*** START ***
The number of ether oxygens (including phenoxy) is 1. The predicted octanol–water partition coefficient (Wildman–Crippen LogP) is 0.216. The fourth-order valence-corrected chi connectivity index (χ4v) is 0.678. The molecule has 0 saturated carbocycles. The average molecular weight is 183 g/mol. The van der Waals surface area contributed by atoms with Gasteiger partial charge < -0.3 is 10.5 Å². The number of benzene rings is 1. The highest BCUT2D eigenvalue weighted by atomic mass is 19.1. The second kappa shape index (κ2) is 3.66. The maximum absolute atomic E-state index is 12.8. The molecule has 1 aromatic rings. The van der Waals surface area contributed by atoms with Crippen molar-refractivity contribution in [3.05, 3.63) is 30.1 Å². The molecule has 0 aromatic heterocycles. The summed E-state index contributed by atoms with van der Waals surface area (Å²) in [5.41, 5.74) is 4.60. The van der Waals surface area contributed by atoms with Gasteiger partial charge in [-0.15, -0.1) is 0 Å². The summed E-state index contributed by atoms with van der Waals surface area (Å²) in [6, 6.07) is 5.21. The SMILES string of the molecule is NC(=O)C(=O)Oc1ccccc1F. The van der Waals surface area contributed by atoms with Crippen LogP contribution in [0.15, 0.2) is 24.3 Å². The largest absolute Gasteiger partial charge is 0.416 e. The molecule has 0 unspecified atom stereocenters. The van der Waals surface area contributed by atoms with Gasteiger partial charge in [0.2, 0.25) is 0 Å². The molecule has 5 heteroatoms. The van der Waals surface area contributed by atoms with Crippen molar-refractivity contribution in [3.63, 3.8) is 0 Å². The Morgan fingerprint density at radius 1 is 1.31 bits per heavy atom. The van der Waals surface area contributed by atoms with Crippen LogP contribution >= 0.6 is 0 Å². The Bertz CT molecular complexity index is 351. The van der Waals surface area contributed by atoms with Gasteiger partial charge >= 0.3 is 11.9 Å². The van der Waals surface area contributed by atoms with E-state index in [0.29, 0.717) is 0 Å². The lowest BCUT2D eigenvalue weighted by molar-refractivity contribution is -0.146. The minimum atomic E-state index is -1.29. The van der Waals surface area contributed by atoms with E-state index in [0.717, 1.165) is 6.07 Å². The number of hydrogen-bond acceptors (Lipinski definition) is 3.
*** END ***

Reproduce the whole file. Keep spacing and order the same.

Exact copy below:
The number of ether oxygens (including phenoxy) is 1. The predicted octanol–water partition coefficient (Wildman–Crippen LogP) is 0.216. The fourth-order valence-corrected chi connectivity index (χ4v) is 0.678. The molecule has 0 saturated carbocycles. The average molecular weight is 183 g/mol. The van der Waals surface area contributed by atoms with Gasteiger partial charge < -0.3 is 10.5 Å². The number of benzene rings is 1. The highest BCUT2D eigenvalue weighted by atomic mass is 19.1. The second kappa shape index (κ2) is 3.66. The maximum absolute atomic E-state index is 12.8. The molecule has 1 aromatic rings. The van der Waals surface area contributed by atoms with Crippen molar-refractivity contribution in [3.05, 3.63) is 30.1 Å². The molecule has 0 aromatic heterocycles. The summed E-state index contributed by atoms with van der Waals surface area (Å²) in [5.41, 5.74) is 4.60. The van der Waals surface area contributed by atoms with Gasteiger partial charge in [-0.15, -0.1) is 0 Å². The summed E-state index contributed by atoms with van der Waals surface area (Å²) in [6, 6.07) is 5.21. The SMILES string of the molecule is NC(=O)C(=O)Oc1ccccc1F. The van der Waals surface area contributed by atoms with Crippen LogP contribution in [0.15, 0.2) is 24.3 Å². The largest absolute Gasteiger partial charge is 0.416 e. The molecule has 0 unspecified atom stereocenters. The van der Waals surface area contributed by atoms with Gasteiger partial charge in [0.2, 0.25) is 0 Å². The molecule has 5 heteroatoms. The van der Waals surface area contributed by atoms with Crippen molar-refractivity contribution in [3.63, 3.8) is 0 Å². The Morgan fingerprint density at radius 1 is 1.31 bits per heavy atom. The van der Waals surface area contributed by atoms with Crippen LogP contribution >= 0.6 is 0 Å². The Bertz CT molecular complexity index is 351. The van der Waals surface area contributed by atoms with Gasteiger partial charge >= 0.3 is 11.9 Å². The van der Waals surface area contributed by atoms with E-state index in [0.29, 0.717) is 0 Å². The lowest BCUT2D eigenvalue weighted by molar-refractivity contribution is -0.146. The minimum atomic E-state index is -1.29. The van der Waals surface area contributed by atoms with E-state index in [0.717, 1.165) is 6.07 Å². The number of hydrogen-bond acceptors (Lipinski definition) is 3.